Let’s look at an example using the Superstore sample in Tableau. In my Profit Analysis view, I want to understand profit profile by product. I notice a mark—the lowest profit—and want to know more about it. From details in the tooltip, I learn the Category is Technology, the Sub-Category is Machines, and the Ship Mode is Standard Class. Immediately, the question arises: Do other products like this one also have unusually low profit? With tooltip selection, the answer is just one click away.
- By selecting Technology in the tooltip, I can quickly see that, overall, Technology product profits are much higher than average.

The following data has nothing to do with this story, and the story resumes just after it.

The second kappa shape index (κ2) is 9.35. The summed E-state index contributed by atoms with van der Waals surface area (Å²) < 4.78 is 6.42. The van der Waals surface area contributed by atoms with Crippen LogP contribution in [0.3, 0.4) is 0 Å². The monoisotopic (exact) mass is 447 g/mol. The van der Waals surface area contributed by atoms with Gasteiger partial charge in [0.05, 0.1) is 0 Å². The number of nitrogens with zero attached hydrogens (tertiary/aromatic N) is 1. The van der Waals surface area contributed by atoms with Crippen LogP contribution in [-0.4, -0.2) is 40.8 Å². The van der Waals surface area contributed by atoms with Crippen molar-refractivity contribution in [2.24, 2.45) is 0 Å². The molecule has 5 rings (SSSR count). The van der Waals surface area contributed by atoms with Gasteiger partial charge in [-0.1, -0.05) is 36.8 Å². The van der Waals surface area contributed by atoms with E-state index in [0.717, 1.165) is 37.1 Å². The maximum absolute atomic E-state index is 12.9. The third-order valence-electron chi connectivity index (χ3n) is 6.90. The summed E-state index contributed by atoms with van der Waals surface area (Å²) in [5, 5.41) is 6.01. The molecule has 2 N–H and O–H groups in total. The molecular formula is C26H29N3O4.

- When I select Machines, I see the profit is still higher than the overall average, but not as high as Technology’s.
- And when I select the Product Name, that’s where I stumble upon an actionable discovery: It looks like I’m losing less money when I ship this particular machine using First Class instead of Standard shipping. This is great news I can act on today.
In this example, I didn’t set out to optimize my profits by Ship Mode, but in the process of interactively exploring the data, I found an opportunity for improvement.
Like other selection methods in Tableau, I can use tooltip selection to filter (Keep Only or Exclude), group, make sets, and with actions (as in the example above). The mechanic is the same, but the method—allowing me to query the data by domain value—is unique. Of course, tooltip selection works with any discrete variables (including clusters), on all viz types, and on all sheet types (worksheets, dashboards, and stories).